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              Mortality Differences Between Men and Women Following First Myocardial Infarction

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                Author and article information

                Journal
                CRD
                Cardiology
                10.1159/issn.0008-6312
                Cardiology
                S. Karger AG
                0008-6312
                1421-9751
                2000
                January 2001
                12 January 2001
                : 94
                : 2
                : 111-117
                Affiliations
                Departments of aCardiology, bMedicine T and dBiostatistics, Tel Aviv Sourasky Medical Center, cDepartment of Epidemiology and Preventive Medicine, eCardiac Rehabilitation Institute, Chaim Sheba Medical Center, Tel Hashomer, and Sackler Faculty of Medicine, Tel Aviv University, Tel Aviv, Israel
                Article
                47302 Cardiology 2000;94:111–117
                10.1159/000047302
                11173783
                edefe8b6-bbb9-4a37-8331-b630d0f2a54b
                © 2001 S. Karger AG, Basel

                Copyright: All rights reserved. No part of this publication may be translated into other languages, reproduced or utilized in any form or by any means, electronic or mechanical, including photocopying, recording, microcopying, or by any information storage and retrieval system, without permission in writing from the publisher. Drug Dosage: The authors and the publisher have exerted every effort to ensure that drug selection and dosage set forth in this text are in accord with current recommendations and practice at the time of publication. However, in view of ongoing research, changes in government regulations, and the constant flow of information relating to drug therapy and drug reactions, the reader is urged to check the package insert for each drug for any changes in indications and dosage and for added warnings and precautions. This is particularly important when the recommended agent is a new and/or infrequently employed drug. Disclaimer: The statements, opinions and data contained in this publication are solely those of the individual authors and contributors and not of the publishers and the editor(s). The appearance of advertisements or/and product references in the publication is not a warranty, endorsement, or approval of the products or services advertised or of their effectiveness, quality or safety. The publisher and the editor(s) disclaim responsibility for any injury to persons or property resulting from any ideas, methods, instructions or products referred to in the content or advertisements.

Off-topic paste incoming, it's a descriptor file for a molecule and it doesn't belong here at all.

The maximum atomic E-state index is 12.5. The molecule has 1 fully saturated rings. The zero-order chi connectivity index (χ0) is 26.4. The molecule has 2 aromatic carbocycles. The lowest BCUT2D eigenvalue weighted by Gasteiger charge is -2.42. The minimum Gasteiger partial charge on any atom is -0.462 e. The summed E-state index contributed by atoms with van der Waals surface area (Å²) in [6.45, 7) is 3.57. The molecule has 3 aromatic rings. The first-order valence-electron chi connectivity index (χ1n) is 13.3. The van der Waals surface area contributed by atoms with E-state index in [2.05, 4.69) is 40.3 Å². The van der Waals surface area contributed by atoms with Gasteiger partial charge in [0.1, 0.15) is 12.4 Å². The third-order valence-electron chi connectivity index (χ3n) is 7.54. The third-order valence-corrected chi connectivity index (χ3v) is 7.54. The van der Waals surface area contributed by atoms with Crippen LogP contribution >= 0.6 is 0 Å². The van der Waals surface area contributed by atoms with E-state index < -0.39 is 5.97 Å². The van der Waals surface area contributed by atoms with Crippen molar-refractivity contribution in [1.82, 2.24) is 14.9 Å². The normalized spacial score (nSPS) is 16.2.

Page count
                Figures: 1, Tables: 4, References: 47, Pages: 7
                Categories
                Coronary Care